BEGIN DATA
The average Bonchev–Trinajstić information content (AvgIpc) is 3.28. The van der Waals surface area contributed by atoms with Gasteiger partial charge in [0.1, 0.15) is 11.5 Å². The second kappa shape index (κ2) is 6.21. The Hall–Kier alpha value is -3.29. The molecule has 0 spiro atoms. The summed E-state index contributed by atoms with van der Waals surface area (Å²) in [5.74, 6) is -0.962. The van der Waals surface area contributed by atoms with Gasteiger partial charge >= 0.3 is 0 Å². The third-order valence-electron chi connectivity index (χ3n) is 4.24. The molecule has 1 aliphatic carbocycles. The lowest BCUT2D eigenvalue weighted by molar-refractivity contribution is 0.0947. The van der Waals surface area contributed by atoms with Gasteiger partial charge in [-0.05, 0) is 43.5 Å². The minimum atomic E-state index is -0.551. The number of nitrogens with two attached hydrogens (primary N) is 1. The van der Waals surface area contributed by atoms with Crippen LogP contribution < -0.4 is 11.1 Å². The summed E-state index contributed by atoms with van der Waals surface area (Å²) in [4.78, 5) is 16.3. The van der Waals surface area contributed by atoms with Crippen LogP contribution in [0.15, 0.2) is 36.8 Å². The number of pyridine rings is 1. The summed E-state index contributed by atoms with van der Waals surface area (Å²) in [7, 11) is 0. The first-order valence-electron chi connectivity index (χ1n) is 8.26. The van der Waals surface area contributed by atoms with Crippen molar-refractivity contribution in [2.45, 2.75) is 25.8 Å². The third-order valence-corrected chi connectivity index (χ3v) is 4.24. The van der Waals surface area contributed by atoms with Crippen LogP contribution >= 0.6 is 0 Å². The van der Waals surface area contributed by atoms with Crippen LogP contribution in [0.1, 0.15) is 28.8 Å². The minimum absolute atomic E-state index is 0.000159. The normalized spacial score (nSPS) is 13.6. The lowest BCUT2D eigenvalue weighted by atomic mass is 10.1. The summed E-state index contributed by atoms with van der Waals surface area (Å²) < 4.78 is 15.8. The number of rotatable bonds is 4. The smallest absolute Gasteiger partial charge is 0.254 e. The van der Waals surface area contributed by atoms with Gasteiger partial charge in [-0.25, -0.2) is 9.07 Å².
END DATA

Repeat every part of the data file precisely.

The average Bonchev–Trinajstić information content (AvgIpc) is 3.28. The van der Waals surface area contributed by atoms with Gasteiger partial charge in [0.1, 0.15) is 11.5 Å². The second kappa shape index (κ2) is 6.21. The Hall–Kier alpha value is -3.29. The molecule has 0 spiro atoms. The summed E-state index contributed by atoms with van der Waals surface area (Å²) in [5.74, 6) is -0.962. The van der Waals surface area contributed by atoms with Gasteiger partial charge >= 0.3 is 0 Å². The third-order valence-electron chi connectivity index (χ3n) is 4.24. The molecule has 1 aliphatic carbocycles. The lowest BCUT2D eigenvalue weighted by molar-refractivity contribution is 0.0947. The van der Waals surface area contributed by atoms with Gasteiger partial charge in [-0.05, 0) is 43.5 Å². The minimum atomic E-state index is -0.551. The number of nitrogens with two attached hydrogens (primary N) is 1. The van der Waals surface area contributed by atoms with Crippen LogP contribution < -0.4 is 11.1 Å². The summed E-state index contributed by atoms with van der Waals surface area (Å²) in [4.78, 5) is 16.3. The van der Waals surface area contributed by atoms with Crippen LogP contribution in [0.15, 0.2) is 36.8 Å². The number of pyridine rings is 1. The summed E-state index contributed by atoms with van der Waals surface area (Å²) in [7, 11) is 0. The first-order valence-electron chi connectivity index (χ1n) is 8.26. The van der Waals surface area contributed by atoms with Crippen molar-refractivity contribution in [2.45, 2.75) is 25.8 Å². The third-order valence-corrected chi connectivity index (χ3v) is 4.24. The van der Waals surface area contributed by atoms with Crippen LogP contribution >= 0.6 is 0 Å². The van der Waals surface area contributed by atoms with Crippen LogP contribution in [0.1, 0.15) is 28.8 Å². The minimum absolute atomic E-state index is 0.000159. The normalized spacial score (nSPS) is 13.6. The lowest BCUT2D eigenvalue weighted by atomic mass is 10.1. The summed E-state index contributed by atoms with van der Waals surface area (Å²) < 4.78 is 15.8. The number of rotatable bonds is 4. The smallest absolute Gasteiger partial charge is 0.254 e. The van der Waals surface area contributed by atoms with Gasteiger partial charge in [-0.25, -0.2) is 9.07 Å².